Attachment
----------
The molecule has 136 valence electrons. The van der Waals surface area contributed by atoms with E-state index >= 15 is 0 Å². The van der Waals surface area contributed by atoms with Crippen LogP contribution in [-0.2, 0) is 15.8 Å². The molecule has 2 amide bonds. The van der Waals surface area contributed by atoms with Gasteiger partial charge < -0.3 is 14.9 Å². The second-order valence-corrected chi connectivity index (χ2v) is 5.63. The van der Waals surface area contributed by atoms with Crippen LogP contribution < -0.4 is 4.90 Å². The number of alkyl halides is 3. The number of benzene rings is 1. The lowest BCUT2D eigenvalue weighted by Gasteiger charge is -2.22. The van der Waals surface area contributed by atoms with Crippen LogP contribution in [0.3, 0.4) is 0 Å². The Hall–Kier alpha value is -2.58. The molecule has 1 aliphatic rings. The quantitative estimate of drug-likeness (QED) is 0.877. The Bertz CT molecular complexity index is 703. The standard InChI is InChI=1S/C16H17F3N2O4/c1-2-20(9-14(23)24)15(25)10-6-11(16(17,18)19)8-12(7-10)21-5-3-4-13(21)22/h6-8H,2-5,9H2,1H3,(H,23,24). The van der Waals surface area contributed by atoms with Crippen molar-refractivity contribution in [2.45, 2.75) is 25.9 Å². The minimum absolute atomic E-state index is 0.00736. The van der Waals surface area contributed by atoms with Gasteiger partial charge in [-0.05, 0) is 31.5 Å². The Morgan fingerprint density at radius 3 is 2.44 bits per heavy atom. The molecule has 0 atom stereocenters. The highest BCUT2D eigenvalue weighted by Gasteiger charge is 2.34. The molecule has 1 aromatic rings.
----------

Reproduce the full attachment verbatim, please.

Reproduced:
The molecule has 136 valence electrons. The van der Waals surface area contributed by atoms with E-state index >= 15 is 0 Å². The van der Waals surface area contributed by atoms with Crippen LogP contribution in [-0.2, 0) is 15.8 Å². The molecule has 2 amide bonds. The van der Waals surface area contributed by atoms with Gasteiger partial charge < -0.3 is 14.9 Å². The second-order valence-corrected chi connectivity index (χ2v) is 5.63. The van der Waals surface area contributed by atoms with Crippen LogP contribution < -0.4 is 4.90 Å². The number of alkyl halides is 3. The number of benzene rings is 1. The lowest BCUT2D eigenvalue weighted by Gasteiger charge is -2.22. The van der Waals surface area contributed by atoms with Crippen LogP contribution in [0.3, 0.4) is 0 Å². The Hall–Kier alpha value is -2.58. The molecule has 1 aliphatic rings. The quantitative estimate of drug-likeness (QED) is 0.877. The Bertz CT molecular complexity index is 703. The standard InChI is InChI=1S/C16H17F3N2O4/c1-2-20(9-14(23)24)15(25)10-6-11(16(17,18)19)8-12(7-10)21-5-3-4-13(21)22/h6-8H,2-5,9H2,1H3,(H,23,24). The van der Waals surface area contributed by atoms with Crippen molar-refractivity contribution in [2.45, 2.75) is 25.9 Å². The minimum absolute atomic E-state index is 0.00736. The van der Waals surface area contributed by atoms with Gasteiger partial charge in [-0.05, 0) is 31.5 Å². The Morgan fingerprint density at radius 3 is 2.44 bits per heavy atom. The molecule has 0 atom stereocenters. The highest BCUT2D eigenvalue weighted by Gasteiger charge is 2.34. The molecule has 1 aromatic rings.